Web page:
Running an online retailing business involves very little face to face customer contact and so can be a little lonely.

High competition, low margins

Let’s face it, the web is where people go to get bargains and consequently competition is fierce.  Margins in online retail tend of be lower than on the high street and so retailers need to compensate by selling more.

About the author

Trevor Ginn set up and runs the online nursery shop and you can read his blog at

12 Replies to “Running an Online Shop: Pros and Cons”

  1. An online store is a great starting point for a business when you have young children. You can be flexible in your working hours and tailor the business around your family.

    1. I agree Lynn, it’s so much more flexible than running a bricks and mortar shop when you have small children. But I know it’s harder work than a lot of people think it is, so it’s great to hear from mums who are happy and successful running their online shops.

  2. Interesting to read what Trevor had to say although I would say his start up cost might put a few people off. I started my business selling my children’s outgrown clothes on Ebay and grew it from there. I would agree its hard work but it does allow you the freedom to plan work around your children. I would also strongly recommend the site Create for setting up your own website shop – really low cost and easy to use.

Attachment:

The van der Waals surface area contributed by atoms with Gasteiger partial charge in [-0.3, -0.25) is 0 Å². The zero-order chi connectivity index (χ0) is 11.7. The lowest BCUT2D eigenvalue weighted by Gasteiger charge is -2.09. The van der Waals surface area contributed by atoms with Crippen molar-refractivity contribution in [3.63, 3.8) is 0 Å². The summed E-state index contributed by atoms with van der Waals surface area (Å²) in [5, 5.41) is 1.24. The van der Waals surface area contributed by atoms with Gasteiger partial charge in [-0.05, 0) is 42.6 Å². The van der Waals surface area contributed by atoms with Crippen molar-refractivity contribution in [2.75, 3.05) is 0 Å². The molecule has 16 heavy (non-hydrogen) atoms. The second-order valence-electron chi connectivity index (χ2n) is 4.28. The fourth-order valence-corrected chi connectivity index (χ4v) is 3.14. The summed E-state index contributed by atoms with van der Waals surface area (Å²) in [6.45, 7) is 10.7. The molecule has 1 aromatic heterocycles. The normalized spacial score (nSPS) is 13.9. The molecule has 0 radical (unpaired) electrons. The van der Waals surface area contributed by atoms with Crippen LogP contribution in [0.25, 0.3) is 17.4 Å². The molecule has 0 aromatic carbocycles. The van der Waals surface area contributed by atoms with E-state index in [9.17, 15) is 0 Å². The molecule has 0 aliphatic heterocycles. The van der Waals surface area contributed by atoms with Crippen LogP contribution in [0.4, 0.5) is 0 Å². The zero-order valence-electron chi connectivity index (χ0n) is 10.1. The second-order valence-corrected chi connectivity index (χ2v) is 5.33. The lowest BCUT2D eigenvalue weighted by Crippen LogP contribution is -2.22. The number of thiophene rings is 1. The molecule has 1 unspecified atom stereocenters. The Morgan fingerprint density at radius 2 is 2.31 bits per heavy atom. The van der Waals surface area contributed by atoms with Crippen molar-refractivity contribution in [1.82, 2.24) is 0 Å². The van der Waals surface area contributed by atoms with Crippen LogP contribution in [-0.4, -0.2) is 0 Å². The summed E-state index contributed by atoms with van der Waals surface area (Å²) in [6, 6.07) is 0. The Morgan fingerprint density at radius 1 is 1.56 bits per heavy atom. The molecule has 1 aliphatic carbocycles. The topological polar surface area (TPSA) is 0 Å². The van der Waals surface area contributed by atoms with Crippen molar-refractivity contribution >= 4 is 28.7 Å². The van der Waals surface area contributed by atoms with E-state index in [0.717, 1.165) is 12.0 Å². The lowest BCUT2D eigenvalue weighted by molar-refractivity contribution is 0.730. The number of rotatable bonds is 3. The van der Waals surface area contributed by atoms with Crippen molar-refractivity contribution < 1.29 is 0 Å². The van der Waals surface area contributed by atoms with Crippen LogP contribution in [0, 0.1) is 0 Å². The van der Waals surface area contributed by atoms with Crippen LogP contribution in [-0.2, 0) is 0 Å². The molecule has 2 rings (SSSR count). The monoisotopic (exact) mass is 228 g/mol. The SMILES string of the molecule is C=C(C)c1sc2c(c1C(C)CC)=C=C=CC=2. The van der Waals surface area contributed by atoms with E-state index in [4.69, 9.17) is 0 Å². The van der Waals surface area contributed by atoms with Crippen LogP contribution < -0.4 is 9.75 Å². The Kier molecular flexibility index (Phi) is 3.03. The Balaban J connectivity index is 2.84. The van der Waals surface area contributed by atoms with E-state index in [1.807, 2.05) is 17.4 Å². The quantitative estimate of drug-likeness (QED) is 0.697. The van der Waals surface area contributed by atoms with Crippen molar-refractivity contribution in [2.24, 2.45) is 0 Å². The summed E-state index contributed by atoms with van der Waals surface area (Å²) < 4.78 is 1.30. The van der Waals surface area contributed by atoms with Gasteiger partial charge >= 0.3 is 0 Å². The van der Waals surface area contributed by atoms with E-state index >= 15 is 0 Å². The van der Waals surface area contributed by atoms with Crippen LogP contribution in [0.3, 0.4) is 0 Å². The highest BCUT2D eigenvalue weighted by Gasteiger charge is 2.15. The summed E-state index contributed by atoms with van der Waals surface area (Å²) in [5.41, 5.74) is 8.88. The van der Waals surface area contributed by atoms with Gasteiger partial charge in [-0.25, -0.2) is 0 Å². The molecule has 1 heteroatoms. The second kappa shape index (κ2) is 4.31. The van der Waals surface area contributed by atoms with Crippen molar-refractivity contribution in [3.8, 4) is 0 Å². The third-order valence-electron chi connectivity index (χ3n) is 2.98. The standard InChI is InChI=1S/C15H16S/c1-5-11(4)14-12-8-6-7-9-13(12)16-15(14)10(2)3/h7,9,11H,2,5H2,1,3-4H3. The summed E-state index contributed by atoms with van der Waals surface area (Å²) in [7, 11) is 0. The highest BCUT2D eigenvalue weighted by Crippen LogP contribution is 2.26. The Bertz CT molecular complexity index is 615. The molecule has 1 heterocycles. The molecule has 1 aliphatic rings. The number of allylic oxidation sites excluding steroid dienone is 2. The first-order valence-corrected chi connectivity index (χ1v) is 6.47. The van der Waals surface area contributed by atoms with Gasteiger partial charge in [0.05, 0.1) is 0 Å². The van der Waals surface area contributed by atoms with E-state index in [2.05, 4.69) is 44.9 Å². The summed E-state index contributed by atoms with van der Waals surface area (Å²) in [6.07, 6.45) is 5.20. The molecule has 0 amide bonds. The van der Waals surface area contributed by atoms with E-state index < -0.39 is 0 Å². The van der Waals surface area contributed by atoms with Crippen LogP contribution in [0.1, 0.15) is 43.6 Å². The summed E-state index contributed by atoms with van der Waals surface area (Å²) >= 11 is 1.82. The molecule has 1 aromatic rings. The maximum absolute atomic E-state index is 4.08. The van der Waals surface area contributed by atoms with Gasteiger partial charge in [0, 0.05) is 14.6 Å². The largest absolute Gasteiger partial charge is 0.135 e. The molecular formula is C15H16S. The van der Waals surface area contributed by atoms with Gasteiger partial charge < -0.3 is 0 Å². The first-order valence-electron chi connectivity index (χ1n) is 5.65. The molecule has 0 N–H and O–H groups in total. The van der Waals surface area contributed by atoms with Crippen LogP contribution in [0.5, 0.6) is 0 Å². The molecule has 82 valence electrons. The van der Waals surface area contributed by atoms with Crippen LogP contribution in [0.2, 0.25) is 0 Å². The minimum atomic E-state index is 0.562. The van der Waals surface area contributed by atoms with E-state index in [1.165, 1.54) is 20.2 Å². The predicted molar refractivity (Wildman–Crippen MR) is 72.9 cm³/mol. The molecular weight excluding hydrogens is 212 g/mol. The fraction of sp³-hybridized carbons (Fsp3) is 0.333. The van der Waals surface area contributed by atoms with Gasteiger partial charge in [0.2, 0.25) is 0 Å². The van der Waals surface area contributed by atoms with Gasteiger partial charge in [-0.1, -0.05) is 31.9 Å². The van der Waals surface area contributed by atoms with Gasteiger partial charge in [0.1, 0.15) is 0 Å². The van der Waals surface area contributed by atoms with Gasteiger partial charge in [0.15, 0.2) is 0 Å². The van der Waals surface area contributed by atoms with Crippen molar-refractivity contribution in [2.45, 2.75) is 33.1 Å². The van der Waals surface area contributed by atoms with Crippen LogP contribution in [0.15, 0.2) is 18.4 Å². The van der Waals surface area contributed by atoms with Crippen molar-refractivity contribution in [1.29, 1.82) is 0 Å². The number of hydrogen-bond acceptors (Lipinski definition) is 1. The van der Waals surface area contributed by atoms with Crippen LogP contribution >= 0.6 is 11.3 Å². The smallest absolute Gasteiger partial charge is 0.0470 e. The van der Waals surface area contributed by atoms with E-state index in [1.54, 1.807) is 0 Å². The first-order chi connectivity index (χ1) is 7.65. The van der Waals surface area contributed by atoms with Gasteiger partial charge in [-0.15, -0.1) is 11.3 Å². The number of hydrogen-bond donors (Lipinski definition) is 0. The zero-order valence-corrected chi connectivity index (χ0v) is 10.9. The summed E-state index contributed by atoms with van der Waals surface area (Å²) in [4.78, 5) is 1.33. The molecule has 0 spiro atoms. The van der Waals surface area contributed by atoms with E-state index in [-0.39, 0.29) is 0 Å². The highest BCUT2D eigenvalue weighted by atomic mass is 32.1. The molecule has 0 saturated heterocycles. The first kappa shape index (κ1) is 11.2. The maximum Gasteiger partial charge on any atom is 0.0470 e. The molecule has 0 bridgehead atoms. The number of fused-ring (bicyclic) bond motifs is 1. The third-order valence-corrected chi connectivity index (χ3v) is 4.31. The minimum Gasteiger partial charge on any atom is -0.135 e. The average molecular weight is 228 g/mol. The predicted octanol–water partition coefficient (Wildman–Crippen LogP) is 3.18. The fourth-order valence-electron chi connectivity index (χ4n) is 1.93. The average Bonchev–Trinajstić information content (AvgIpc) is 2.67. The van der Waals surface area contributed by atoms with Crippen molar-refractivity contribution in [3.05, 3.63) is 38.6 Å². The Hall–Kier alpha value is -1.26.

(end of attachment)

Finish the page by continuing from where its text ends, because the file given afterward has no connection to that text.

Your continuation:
1. Thanks Karen, it’s always good to have a few different opinions on a buisness idea. I think most mums are in your position in that they have to start small on a shoestring budget, so it’s great to know that this is possible for an online shop.

  3. I run an online shop and some respects i love it fits around children, allows me to spend time with children etc on the other hand it can be so time consuming there is no escape as it is all run from home.

  4. First of all I would like to say superb blog! I had a quick question in which I’d like to ask if you do not mind. I was curious to find out how you center yourself and clear your thoughts prior to writing. I’ve had trouble clearing my mind in getting my thoughts
    out there. I truly do take pleasure in writing but it just seems like the first
    10 to 15 minutes are usually lost just trying to figure out how to
    begin. Any suggestions or tips? Kudos!

    1. Thank you very much! I don’t think I do centre myself and clear my thoughts prior to writing, actually! If I get stuck I think to myself “what would be the most useful info I could possibly give to my readers?” and I find that a really useful way of getting focused. I always keep a notebook near me so if I have any good post ideas while I’m cooking or playing with the kids I write them down on the spot. As soon as I get a few spare minutes I’ll jot down four or five bullet points around that idea, so that when I have time to actually write the post, I never have to start right from the beginning. Recently I’ve started to do my bullet points in Evernote, which is working very well. Other than that, I think practice helps. I’ve been writing 2 to 3 posts every week for 3 years now and that makes the writing process a lot faster and easier.

  5. What a good post from a really helpful blog every time I get your newsletter I have a read of a few more things and I feel like I good actually get a business of the ground, thanks!